By NEMS Daily Journal
The alliance and unanimity of four airports – Tupelo, Greenville, Laurel/Hattiesburg and Muscle Shoals, Ala. – tipped the scales in assuring continuing passenger air service by Silver Airways, partially subsidized by the federal Essential Air Service program of the U.S. Department of Transportation.
Conveyed in official letters to the cities, airport directors and congressional delegations, EAS guarantees at least 24 months of continuous service by Silver Airways, which will replace Delta Air Lines and its subsidiaries in all four cities. Delta’s decision was part of a nationwide pullback of service to similar cities.
Tupelo Regional Airport executive Josh Abramson said the 18 non-stop flights guaranteed weekly from Tupelo to Atlanta will improve passengers’ options, choices, lower prices, and increase the number of flights by 50 percent.
Greenville and Tupelo are linked in the plan to be implemented within 120 days by Silver, a successor to Gulfstream International Airways. Abramson said a Greenville-Tupelo-Atlanta linkage empowered the 18-flight schedule because it is required to handle the anticipated traffic of the two airports.
U.S. Sens. Roger Wicker and Thad Cochran, both Republicans who sometimes use the Tupelo airport, issued a joint statement.
“I would like to thank local officials in Tupelo, Greenville, Laurel, and Hattiesburg, for their hard work throughout this process,” said Wicker. “Cooperation was critical to this decision.”
“The selection of an Essential Air Service carrier is critical for maintaining viable passenger service at regional airports in Mississippi,” Cochran commented.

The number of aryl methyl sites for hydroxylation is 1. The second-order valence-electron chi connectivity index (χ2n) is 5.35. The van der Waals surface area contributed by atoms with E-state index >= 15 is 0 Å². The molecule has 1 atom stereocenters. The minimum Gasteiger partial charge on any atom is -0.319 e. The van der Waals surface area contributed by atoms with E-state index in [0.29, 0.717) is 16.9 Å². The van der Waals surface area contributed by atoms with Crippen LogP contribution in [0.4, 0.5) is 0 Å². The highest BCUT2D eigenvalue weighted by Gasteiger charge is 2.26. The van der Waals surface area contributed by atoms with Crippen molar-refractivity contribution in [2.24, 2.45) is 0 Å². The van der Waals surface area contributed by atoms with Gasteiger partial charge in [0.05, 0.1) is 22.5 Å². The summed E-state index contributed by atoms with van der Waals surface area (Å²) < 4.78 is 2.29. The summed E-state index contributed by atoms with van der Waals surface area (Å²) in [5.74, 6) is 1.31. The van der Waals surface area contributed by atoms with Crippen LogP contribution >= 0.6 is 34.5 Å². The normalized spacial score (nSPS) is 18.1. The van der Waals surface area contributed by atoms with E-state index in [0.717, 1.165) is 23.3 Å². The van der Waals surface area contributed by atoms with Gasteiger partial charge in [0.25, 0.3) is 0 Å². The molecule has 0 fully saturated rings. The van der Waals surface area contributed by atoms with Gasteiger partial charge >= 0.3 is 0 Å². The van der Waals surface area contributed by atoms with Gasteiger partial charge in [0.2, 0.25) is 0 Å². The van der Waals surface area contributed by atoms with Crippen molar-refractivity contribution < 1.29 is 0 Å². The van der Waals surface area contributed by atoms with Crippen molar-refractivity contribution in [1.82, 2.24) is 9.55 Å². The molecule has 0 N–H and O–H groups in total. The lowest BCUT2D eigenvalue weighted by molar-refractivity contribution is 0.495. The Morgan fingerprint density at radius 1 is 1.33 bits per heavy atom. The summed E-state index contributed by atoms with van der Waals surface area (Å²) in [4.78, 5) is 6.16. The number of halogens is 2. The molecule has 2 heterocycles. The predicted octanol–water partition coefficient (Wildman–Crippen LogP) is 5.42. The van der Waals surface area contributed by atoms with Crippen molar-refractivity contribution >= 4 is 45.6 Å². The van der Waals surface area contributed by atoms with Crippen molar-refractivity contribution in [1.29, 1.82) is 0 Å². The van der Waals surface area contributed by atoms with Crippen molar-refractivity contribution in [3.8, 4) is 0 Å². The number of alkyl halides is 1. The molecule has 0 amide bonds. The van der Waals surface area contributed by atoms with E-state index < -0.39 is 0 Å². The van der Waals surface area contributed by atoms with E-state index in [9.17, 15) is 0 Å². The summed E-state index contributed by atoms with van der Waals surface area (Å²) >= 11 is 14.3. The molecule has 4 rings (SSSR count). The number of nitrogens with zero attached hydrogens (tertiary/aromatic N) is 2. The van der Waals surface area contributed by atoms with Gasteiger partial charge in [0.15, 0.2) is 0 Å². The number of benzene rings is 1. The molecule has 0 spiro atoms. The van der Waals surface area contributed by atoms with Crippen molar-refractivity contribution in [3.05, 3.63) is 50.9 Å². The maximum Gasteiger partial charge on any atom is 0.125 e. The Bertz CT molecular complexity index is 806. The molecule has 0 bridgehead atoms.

Both had supported a three-year extension of EAS earlier this year.
Atlanta’s Hartsfield-Jackson International Airport is among the world’s busiest hubs, and a passenger flying from Tupelo can arrive at almost any nationwide or worldwide destination routing through Atlanta.
Becoming an Atlanta connection, while not everyone’s first choice, will provide better and more affordable service, both Mayor Jack Reed Jr. and Abramson said.
Tupelo’s peak passenger count, about 31,000, happened when Northwest Airlines flew the Saab 340 turboprop aircraft to Memphis and Delta flew regional jets to Atlanta, but most of the passengers were on the Saabs, a 34-seat twin-engine airplane.
“This new service means we all will need to try again to fly from Tupelo. The passengers who used to fly out of Tupelo are still out there, and this is our chance to bring them back,” Reed said.
A steep passenger decline paralleled the drop in flights when Delta merged with Northwest and de-emphasized its small-city service.
Regular, reliable, affordable passenger service fits Tupelo’s economic model; Silver Airways opens a new route to meet expectations.